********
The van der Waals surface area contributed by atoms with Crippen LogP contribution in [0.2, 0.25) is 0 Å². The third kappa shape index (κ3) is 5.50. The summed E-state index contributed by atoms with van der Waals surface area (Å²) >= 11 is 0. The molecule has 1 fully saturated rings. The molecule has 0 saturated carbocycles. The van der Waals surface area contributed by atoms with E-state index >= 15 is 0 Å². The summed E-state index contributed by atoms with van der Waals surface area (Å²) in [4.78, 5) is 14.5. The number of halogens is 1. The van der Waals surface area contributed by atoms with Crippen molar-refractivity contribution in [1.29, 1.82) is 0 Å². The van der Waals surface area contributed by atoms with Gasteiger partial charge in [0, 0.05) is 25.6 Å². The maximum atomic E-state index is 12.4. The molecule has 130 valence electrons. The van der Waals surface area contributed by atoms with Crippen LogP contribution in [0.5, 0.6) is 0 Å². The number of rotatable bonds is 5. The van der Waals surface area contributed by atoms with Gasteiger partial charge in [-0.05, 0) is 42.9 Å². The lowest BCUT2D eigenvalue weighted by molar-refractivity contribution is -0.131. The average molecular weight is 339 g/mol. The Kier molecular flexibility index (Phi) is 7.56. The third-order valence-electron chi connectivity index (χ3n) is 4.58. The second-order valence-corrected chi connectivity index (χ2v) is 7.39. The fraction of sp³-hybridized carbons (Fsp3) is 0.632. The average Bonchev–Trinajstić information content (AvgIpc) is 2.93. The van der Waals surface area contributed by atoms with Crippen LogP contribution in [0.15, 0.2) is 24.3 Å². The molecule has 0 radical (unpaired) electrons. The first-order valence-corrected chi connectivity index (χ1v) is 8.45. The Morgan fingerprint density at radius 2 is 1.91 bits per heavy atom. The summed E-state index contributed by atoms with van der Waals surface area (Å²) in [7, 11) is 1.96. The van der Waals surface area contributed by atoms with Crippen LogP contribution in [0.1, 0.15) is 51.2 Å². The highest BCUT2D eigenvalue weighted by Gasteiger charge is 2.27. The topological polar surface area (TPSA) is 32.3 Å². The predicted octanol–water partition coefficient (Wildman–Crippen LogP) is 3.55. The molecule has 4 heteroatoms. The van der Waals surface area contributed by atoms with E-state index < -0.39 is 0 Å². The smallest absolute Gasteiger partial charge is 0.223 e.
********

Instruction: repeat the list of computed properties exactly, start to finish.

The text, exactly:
The van der Waals surface area contributed by atoms with Crippen LogP contribution in [0.2, 0.25) is 0 Å². The third kappa shape index (κ3) is 5.50. The summed E-state index contributed by atoms with van der Waals surface area (Å²) >= 11 is 0. The molecule has 1 fully saturated rings. The molecule has 0 saturated carbocycles. The van der Waals surface area contributed by atoms with E-state index >= 15 is 0 Å². The summed E-state index contributed by atoms with van der Waals surface area (Å²) in [4.78, 5) is 14.5. The number of halogens is 1. The van der Waals surface area contributed by atoms with Crippen molar-refractivity contribution in [1.29, 1.82) is 0 Å². The van der Waals surface area contributed by atoms with Gasteiger partial charge in [0, 0.05) is 25.6 Å². The maximum atomic E-state index is 12.4. The molecule has 130 valence electrons. The van der Waals surface area contributed by atoms with Crippen LogP contribution in [0.5, 0.6) is 0 Å². The number of rotatable bonds is 5. The van der Waals surface area contributed by atoms with Gasteiger partial charge in [-0.05, 0) is 42.9 Å². The lowest BCUT2D eigenvalue weighted by molar-refractivity contribution is -0.131. The average molecular weight is 339 g/mol. The Kier molecular flexibility index (Phi) is 7.56. The third-order valence-electron chi connectivity index (χ3n) is 4.58. The second-order valence-corrected chi connectivity index (χ2v) is 7.39. The fraction of sp³-hybridized carbons (Fsp3) is 0.632. The average Bonchev–Trinajstić information content (AvgIpc) is 2.93. The van der Waals surface area contributed by atoms with Crippen LogP contribution in [0.15, 0.2) is 24.3 Å². The molecule has 0 radical (unpaired) electrons. The first-order valence-corrected chi connectivity index (χ1v) is 8.45. The Morgan fingerprint density at radius 2 is 1.91 bits per heavy atom. The summed E-state index contributed by atoms with van der Waals surface area (Å²) in [7, 11) is 1.96. The van der Waals surface area contributed by atoms with Crippen LogP contribution in [0.1, 0.15) is 51.2 Å². The highest BCUT2D eigenvalue weighted by Gasteiger charge is 2.27. The topological polar surface area (TPSA) is 32.3 Å². The predicted octanol–water partition coefficient (Wildman–Crippen LogP) is 3.55. The molecule has 4 heteroatoms. The van der Waals surface area contributed by atoms with E-state index < -0.39 is 0 Å². The smallest absolute Gasteiger partial charge is 0.223 e.